Meditation Research

During the last few decades numerous scientific and clinical studies have begun to demonstrate the benefits of meditation that have been know within many cultures where meditation has been practiced for thousands of years.

Meditation & Stress Reduction

  • Meditation decreases oxygen consumption, heart rate, respiratory rate, and blood pressure, and increases the intensity of alpha, theta, and delta brain waves—the opposite of the physiological changes that occur during [stress].  (Herbert Benson, M.D. Harvard Medical School, author of The Relaxation Response)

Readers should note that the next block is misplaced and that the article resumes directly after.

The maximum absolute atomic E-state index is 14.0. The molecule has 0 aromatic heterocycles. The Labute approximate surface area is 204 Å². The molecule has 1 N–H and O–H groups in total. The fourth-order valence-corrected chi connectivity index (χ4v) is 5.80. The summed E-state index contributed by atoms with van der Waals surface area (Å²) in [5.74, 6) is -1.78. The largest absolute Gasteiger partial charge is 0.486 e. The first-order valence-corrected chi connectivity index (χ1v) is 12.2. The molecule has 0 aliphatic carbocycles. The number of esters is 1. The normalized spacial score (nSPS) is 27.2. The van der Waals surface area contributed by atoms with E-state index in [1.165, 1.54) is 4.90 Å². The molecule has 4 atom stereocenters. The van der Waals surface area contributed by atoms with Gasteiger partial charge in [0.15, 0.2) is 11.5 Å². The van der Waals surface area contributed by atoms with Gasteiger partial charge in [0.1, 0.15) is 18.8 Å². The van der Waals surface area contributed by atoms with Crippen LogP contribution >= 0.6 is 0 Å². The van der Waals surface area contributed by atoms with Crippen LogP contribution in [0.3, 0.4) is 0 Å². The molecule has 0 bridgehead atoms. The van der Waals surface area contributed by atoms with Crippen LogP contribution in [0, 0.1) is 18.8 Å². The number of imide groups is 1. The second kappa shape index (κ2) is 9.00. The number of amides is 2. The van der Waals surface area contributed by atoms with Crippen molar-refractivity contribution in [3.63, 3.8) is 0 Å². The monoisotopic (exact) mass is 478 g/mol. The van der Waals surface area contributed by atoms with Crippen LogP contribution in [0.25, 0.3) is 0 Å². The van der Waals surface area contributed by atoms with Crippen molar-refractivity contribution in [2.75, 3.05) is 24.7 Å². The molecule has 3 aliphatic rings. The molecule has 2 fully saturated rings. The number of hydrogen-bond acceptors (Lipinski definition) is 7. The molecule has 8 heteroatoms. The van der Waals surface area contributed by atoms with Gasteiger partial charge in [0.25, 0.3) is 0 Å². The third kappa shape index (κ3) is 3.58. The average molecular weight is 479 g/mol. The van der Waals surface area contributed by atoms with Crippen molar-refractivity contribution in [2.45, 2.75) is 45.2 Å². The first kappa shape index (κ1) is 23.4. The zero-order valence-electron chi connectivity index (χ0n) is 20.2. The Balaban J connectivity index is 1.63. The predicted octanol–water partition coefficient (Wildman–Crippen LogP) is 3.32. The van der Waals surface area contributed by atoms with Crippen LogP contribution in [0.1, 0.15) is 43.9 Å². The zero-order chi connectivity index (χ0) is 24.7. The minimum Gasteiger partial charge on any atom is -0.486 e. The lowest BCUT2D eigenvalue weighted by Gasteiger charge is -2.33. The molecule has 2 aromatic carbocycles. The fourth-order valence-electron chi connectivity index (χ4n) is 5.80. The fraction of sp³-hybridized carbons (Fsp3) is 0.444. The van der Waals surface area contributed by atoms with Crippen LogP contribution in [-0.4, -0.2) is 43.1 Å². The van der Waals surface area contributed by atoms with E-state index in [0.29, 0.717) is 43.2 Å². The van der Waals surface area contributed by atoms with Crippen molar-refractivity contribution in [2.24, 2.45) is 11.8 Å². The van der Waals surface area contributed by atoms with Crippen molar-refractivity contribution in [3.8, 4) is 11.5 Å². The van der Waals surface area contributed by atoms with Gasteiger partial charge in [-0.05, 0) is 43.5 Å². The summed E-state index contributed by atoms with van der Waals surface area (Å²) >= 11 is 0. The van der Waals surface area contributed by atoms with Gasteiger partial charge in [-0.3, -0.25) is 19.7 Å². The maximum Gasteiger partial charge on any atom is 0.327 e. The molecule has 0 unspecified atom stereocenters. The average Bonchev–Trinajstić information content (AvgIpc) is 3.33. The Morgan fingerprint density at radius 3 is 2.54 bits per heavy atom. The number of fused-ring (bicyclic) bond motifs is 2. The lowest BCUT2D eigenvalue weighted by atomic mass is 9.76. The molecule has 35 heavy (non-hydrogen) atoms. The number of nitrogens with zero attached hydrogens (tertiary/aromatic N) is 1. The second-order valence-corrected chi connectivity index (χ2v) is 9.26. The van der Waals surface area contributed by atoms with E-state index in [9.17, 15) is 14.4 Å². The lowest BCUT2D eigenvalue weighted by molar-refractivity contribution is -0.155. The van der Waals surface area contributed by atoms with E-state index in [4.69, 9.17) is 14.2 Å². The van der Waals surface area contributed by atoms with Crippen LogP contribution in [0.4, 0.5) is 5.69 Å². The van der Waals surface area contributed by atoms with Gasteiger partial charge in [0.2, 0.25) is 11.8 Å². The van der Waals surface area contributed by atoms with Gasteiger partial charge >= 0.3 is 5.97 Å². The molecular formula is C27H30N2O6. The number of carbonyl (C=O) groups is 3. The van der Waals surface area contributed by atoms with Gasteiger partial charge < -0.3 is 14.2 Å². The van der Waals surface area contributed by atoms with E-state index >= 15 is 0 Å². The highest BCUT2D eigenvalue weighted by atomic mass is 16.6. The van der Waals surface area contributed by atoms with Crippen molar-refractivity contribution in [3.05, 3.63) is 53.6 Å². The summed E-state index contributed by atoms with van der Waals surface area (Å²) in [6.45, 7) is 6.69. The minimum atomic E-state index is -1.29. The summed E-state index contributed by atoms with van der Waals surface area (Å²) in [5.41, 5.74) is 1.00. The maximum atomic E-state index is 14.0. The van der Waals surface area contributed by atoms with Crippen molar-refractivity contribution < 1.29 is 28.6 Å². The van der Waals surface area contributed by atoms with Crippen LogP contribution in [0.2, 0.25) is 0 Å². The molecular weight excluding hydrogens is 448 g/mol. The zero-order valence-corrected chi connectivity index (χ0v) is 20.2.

• Soothing the Nervous System  –  Resting the mind has a dramatic effect on brain activity. When the brain moves into an alpha wave state, many physiological changes occur, starting with the autonomic nervous system. One of the main roles of the autonomic nervous system is to regulate glands and organs without any effort from our conscious minds. The autonomic nervous system is made up of two parts, called the sympathetic and the parasympathetic. These systems act in opposite yet complementary ways; the sympathetic nervous system ‘revs’ the body, while the parasympathetic calms it down. Chronic stress or burnout can occur when the sympathetic nervous system dominates for too long. During an alpha wave state, the parasympathetic half of the autonomic nervous system comes to the fore. This results in lowered blood pressure and heart rate, a reduction in stress hormones, and slowed metabolism. If meditation is practised regularly, these beneficial changes become relatively permanent. (Better Health Channel, Victoria)